“Can you take him back now?”
He was super excited to be a big brother, and delighted when he met the new baby. But, the magic’s worn off and now, not only is he no longer amused, it actually seems like he’s plotting against you. Against all of you. So much for one big happy family.
Play favourites, at least for now.
A new baby gets a lot of attention. In fact, it’s pretty likely the new baby’s getting all the attention. From everybody. There’s a theory that when a new baby’s introduced to the fam, an older sib feels the same way one of us parents would feel if the other parent brought a new spouse home. Yikes!
The most important thing your older baby needs right now is you. Any visitors will gladly dote on your newborn for as long as you’ll let them, so take advantage of the opportunity to reconnect with your little big bro (you’ll have PLENTY of wake-up calls/diaper changes/tummy time to bond with baba). And, as much as you want to sleep when the baby sleeps, naps are an excellent time to give your firstborn your undivided attention. When your lap/arms are finally free of that suckling/crying/spitting-up bundle of joy, letting your older child fill them back up will flip a switch on your relationship, helping to turn HIS frown upside down! You’ll get bonus points if you do something out of the ordinary with him… one of us might have taken our then three-year-old on a Canada Day Timmie’s run around bedtime when he’d had a particularly late nap (nap dropping issues – just what a parent wants when there’s a newborn in the house!) and then stayed up extra late to watch fireworks together. We can neither confirm nor deny… mostly because our memory’s shot (thanks milk brain!).
Involving him as much as possible will help him adapt easier. Ask him to pass you a clean diaper/gently splash the bath water/lift the book flaps/nap the baby… basically anything he’s capable of doing that’ll make him feel important. But follow his lead – if he’s not interested then forcing it only pushes him even further away. Another way to involve him is to read relevant books together, making it easier for him to understand and hopefully get that conversation ball rolling. I’m A Big Brother is still one of our faves, and both our boys loved it when we subbed in family names for the sibs. A few other reco’s: The First Rule of Little Brothers, My New Baby and You and Me.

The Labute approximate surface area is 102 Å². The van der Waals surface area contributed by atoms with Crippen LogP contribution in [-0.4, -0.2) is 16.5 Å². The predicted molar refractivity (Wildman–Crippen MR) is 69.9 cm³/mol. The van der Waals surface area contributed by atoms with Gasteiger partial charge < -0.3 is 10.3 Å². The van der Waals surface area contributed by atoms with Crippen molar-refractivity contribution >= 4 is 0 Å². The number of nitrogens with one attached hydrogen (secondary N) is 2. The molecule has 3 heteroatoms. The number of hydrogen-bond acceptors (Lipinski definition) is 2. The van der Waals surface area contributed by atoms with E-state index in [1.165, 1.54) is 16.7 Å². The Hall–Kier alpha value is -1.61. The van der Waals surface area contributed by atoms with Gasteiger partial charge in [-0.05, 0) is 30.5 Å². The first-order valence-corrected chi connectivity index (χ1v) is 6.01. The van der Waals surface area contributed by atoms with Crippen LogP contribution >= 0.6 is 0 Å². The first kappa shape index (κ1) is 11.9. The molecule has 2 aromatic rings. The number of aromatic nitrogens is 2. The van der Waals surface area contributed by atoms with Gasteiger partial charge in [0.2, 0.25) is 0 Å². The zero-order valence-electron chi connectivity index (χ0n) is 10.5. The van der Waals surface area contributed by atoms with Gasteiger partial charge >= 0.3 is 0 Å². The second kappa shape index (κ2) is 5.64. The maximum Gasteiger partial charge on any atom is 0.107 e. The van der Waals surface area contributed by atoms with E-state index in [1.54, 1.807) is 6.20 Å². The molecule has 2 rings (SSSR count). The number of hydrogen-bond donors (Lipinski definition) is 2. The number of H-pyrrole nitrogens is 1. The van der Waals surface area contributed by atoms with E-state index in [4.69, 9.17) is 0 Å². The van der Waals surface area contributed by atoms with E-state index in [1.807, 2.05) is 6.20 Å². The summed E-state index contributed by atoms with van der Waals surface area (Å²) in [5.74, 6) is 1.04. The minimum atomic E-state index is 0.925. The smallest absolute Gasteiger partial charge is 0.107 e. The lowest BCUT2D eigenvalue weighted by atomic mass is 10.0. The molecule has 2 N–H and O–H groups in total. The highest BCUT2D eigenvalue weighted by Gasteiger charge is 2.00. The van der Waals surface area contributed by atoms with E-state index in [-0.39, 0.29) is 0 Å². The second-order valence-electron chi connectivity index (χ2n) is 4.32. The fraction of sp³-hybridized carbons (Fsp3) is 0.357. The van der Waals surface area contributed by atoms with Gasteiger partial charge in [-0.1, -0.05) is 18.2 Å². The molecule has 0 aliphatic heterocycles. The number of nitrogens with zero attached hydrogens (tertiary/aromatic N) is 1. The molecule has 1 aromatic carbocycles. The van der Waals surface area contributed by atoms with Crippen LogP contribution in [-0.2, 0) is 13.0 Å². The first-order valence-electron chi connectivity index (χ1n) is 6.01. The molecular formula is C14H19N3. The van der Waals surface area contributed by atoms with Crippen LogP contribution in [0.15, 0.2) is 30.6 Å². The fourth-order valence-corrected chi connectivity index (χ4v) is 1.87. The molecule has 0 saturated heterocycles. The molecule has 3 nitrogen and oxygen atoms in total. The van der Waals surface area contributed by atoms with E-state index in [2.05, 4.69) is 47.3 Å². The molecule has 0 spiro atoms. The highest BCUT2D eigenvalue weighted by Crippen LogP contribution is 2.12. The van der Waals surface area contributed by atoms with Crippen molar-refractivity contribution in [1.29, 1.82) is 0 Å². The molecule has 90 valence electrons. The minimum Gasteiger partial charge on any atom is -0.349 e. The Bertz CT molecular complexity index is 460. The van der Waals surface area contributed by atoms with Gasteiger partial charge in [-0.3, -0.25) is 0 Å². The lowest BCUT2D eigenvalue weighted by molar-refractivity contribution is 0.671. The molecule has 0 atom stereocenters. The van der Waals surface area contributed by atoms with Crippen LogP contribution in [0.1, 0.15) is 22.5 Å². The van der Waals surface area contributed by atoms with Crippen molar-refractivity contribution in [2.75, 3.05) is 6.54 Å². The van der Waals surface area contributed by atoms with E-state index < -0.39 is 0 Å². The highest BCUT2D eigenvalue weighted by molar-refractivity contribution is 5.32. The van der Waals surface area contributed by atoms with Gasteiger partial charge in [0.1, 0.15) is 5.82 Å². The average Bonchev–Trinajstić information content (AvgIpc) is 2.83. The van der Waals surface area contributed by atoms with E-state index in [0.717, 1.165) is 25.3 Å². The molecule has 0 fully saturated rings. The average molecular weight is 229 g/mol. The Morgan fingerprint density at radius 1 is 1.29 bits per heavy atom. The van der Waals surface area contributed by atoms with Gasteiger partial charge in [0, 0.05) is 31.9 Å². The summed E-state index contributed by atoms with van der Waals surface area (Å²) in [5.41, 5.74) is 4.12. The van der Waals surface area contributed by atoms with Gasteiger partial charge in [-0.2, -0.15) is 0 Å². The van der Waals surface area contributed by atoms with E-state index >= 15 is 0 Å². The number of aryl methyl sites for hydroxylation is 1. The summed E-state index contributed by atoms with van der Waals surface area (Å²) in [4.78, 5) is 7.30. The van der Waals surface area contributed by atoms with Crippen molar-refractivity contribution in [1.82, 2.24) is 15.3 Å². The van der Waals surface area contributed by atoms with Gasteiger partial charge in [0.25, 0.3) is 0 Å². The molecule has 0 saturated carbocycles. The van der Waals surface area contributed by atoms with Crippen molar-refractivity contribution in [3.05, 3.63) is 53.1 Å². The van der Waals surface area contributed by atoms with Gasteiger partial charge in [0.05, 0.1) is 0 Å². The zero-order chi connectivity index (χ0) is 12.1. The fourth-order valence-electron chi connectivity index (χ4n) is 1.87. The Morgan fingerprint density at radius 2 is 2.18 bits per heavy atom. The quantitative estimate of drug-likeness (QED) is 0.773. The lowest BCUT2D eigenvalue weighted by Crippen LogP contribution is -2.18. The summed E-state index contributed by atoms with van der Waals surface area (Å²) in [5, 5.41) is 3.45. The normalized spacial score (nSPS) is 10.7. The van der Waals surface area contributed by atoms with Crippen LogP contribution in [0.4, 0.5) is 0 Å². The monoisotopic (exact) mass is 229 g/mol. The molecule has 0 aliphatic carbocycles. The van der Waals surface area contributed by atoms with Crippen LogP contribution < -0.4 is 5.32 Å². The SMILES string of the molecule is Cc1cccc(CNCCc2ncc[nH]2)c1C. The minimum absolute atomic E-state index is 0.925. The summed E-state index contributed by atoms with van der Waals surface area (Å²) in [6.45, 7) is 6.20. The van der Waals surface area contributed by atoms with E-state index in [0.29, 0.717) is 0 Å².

Our oldest was delighted when his baby brother gave him a present in the hospital. Being one of the sharper knives in the drawer, he quickly figured out that there’s no way a baby could have bought him a gift. And you probably know by now that we’re not into lying to our kids. So, we fessed up, as in “No, sweetie, he didn’t REALLY bring it for you. But he did start kicking pretty hard when we were shopping and spotted it.” He liked that answer. And it was the truth.
If you haven’t already invested in a sling – do it! We like the FreeHand because it never hurts our backs and has a few convenient positions based on baba’s age, but anything that gives you a… free hand (or two) will do the trick. Popping the baby in the sling so life can go on as it always has, which means playground trips/splash pads/ravine walks/PB&J’s with no crying/fussing babies and no strollers… props. And we definitely mastered the sling nurse, making it easier to feed on the go once we’d practiced a few times. Maybe slightly more than a few.
When you’re in the middle of something fun with your firstborn and the baby interrupts, it’ll ease your older child’s frustration if you have a special toy/puzzle/craft stashed away. You can go as far as to create a Big Bro Box that gets pulled out only when it’s time to feed/change a diaper. The key is to fill it with things he can do pretty much by himself… otherwise you’re sorta shooting yourself in the foot. Inevitably, there’ll be times when both children are screaming for you and you have to choose one over the other. If it’s not an emergency, choose wisely… the baby won’t remember.
If he’s not getting enough attention he’ll do whatever it takes to force you to pay attention to him – and acting out is usually the fastest way. Negative attention leads to all kinds of power struggles and relationship damage… probably not something you want to encourage. You can scale back on playing favourites as the new baby grows and your older one starts to feel more secure. For now, just focus on the love… and the sleep.
Email us if your older child is physically hurting your baby and you don’t know where to turn – we can help!